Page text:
Law Students

Super Student Passes Bar Exam Despite Brain Injury
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Matt Super

Summary: A WMU Law student with a traumatic brain injury was able to push through law school and pass the bar exam.

Law school is not easy for anyone, throw in a traumatic brain injury and making it through and successfully passing the bar exam is likely not possible. Matt Super defied the odds and passed the state bar, according to The Detroit News.


Super received the brain injury from a car accident during his second semester at Western Michigan University Cooley Law School. Super went on academic probation at the time so no one would have given him a hard time about giving up on law school.

However, Super was not ready to give up and people weren’t ready to give up on him. With help from others, Super worked hard and was able to graduate in January and take the bar exam the following month. He was able to pass the exam without problem. Super said, “This whole thing has been so surreal to me I can’t explain it. I feel like I’m the most fortunate person on this earth, and miracles do exist.”

Super got into the car accident while on his way to the school. Another car ran a red light and struck his car. He explained, “The last thing I remember just before it happened is that I turned the wheel as far as I could to the left, closed my eyes, and I prayed, ‘God please let me open my eyes again.’ Somehow my car went around the corner pole, and I still to this day have no earthly idea how that was possible.”

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Super tried to keep up his studies for two more semesters but struggled to keep his GPA above 2.0 so he took a semester off. He came back to the law school and once again had a low GPA of 1.81. He said, “To put mildly, my attitude and overall outlook on life wasn’t the greatest. Dean Halushka sat me down and talked to me, told me I needed to take care of myself, so I took a leave of absence, which was the best thing anyone could have ever done for me. … After I left school I prayed every day for someone to be able to help me.”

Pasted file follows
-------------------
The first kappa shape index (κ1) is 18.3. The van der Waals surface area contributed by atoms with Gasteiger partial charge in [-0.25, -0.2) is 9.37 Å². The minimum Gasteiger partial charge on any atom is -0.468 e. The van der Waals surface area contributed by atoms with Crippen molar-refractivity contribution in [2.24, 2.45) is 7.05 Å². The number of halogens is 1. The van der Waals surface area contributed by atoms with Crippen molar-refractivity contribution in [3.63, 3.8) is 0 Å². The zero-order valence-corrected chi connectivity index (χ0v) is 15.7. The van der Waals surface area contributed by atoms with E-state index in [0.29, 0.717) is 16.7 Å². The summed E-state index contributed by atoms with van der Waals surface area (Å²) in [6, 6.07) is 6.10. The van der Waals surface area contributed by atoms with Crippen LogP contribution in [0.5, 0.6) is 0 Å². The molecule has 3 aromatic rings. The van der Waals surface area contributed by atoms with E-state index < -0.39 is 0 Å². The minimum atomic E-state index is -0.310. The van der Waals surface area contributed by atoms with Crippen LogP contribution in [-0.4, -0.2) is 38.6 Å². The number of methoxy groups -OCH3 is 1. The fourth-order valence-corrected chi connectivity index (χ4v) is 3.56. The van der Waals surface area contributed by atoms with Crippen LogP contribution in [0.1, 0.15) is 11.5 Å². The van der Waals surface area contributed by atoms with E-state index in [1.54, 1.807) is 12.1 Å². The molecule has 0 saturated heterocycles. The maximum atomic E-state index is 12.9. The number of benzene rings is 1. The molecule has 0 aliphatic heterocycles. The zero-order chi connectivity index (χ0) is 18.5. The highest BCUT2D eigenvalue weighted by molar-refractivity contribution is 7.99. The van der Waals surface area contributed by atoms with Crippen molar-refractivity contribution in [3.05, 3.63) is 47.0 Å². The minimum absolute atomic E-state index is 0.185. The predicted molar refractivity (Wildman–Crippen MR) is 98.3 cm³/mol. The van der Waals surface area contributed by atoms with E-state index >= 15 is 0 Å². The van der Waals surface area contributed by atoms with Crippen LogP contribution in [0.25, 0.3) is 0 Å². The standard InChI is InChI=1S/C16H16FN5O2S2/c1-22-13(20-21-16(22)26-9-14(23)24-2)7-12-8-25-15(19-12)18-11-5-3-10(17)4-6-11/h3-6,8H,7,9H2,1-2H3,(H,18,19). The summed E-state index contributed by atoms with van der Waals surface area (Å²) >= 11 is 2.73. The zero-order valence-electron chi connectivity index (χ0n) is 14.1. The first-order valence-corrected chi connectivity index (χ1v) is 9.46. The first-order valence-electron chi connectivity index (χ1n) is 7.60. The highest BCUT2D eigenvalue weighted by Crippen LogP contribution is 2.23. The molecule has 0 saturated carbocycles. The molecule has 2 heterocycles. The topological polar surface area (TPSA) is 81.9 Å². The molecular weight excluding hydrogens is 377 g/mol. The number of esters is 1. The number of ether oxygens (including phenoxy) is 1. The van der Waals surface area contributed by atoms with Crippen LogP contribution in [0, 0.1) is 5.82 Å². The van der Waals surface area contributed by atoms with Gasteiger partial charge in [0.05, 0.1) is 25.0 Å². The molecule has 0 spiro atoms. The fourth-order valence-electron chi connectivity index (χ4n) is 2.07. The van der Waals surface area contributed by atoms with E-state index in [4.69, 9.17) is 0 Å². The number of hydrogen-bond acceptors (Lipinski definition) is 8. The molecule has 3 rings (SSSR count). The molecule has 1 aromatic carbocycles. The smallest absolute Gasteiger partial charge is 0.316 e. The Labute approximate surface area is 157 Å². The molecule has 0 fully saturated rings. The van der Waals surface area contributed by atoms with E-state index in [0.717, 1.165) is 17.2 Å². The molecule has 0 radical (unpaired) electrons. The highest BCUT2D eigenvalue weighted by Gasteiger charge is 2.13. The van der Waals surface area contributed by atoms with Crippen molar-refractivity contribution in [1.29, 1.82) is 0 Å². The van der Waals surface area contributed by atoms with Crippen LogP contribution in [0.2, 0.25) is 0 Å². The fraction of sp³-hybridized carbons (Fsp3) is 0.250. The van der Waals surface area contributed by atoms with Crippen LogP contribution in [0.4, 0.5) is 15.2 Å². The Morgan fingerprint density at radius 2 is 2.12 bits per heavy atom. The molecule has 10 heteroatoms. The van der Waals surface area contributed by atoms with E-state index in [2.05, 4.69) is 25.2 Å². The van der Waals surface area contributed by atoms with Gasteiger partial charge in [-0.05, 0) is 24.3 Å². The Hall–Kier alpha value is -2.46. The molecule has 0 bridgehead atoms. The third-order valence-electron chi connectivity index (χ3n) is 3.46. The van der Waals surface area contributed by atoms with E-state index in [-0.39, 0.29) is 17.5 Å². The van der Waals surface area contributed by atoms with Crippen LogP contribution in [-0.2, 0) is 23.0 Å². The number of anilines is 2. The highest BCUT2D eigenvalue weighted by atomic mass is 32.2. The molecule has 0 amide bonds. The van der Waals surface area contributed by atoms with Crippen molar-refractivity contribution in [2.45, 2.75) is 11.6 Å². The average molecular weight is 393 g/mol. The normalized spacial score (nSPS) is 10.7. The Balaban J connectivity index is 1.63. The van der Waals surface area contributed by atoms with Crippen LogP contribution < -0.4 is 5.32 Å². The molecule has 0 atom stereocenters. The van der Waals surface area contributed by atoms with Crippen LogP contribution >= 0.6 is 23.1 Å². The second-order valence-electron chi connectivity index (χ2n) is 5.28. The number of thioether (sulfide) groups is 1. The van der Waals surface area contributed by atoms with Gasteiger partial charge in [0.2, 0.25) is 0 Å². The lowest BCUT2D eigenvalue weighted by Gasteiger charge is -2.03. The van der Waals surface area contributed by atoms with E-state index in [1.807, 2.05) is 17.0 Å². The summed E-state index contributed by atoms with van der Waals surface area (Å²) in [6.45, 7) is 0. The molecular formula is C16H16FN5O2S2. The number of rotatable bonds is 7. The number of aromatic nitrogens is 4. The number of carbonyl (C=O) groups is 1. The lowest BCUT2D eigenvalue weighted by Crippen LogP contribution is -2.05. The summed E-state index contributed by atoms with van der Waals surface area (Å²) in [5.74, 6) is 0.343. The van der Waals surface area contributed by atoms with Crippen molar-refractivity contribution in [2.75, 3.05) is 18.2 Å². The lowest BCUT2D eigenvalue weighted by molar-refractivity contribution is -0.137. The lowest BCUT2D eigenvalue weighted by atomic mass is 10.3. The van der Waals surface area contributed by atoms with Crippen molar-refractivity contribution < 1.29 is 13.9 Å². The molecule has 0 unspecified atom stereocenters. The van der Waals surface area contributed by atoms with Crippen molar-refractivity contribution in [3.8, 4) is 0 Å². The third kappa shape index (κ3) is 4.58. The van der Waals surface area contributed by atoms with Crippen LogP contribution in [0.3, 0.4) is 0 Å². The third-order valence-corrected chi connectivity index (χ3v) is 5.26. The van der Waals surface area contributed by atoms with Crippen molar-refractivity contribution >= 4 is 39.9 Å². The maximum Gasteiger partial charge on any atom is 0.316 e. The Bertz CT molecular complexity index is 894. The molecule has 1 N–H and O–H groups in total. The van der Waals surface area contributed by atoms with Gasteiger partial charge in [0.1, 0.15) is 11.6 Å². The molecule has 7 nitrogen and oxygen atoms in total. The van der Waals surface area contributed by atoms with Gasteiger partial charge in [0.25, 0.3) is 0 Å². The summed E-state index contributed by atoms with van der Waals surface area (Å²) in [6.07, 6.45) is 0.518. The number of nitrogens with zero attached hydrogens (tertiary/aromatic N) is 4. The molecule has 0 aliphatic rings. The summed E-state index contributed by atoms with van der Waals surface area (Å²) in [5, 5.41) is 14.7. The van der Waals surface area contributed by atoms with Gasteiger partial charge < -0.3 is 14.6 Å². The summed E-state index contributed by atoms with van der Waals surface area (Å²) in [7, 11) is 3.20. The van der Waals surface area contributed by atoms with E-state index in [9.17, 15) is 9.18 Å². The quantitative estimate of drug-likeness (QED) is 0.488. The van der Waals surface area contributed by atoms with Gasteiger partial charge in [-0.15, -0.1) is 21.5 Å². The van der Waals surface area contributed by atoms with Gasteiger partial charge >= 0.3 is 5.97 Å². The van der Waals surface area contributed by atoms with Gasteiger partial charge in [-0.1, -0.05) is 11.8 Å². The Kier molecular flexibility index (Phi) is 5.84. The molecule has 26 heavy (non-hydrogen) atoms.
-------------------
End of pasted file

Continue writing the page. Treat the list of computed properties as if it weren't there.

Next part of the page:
During his time, Super learned he was also suffering from post-traumatic stress disorder. He found Kathie Schofield, a nurse, therapist, and clinical social worker that dealt with PTSD. Them met at the beginning of 2015. He said, “I brought her my diagnosis forms, but before I really said anything she said, ‘You have a head injury, I can see it in your eyes.’ At that point I just continued praying, for a miracle.”

Schofield performed cranio-sacral therapy on Super, relieving him from the headaches he had been suffering from for years. They then did neuro-feedback, eye movement desensitization and reprocessing, psychotherapy, speech therapy and yoga. Super added, “Anything Kathie could do for me she did, all while knowing I didn’t have the money to pay for it at the time. She agreed to help, and just said, ‘You can pay me when you get better.’”

The therapy treatments lasted around eight months for a couple hours everyday. “I got a lot of homework assignments. Eventually, I started to be able to do everything again. It was a slow process and there isn’t one day that I could point to that was my turning point. I had to remind myself baby steps are still steps in the right direction. I still see her, but only once every other week. All I can is that Kathie Schofield saved my life.”

Super ended up taking a full year off from law school. His GPA climbed to a 3.55 GPA and then kept climbing until he was able to graduate with a 4.0. Super said, “The staff and students were so helpful and instrumental at helping me become ‘me’ again. I couldn’t have asked for anything more. They will always hold a special place in my heart.”

Assistant dean Lisa Halushka said, “The transformation in Matt is extraordinary, but not surprising. He never full gave up hope, and worked harder than anyone I’ve known to achieve his goals. I was so proud to sponsor Matt into the Bar, as I completely believe in him. The legal profession just got a little bit better because of Matt’s inclusion in it.”

Macomb Circuit Judge Edward Servitto, who Super clerked for, swore him in. Super is working for Romano Law Firm.

Do you think law schools need more staff and faculty members that can work with students that struggle to ensure they don’t get forgotten or left behind? Share your thoughts with us in the comments below.

To learn more about Cooley law school, read these articles:




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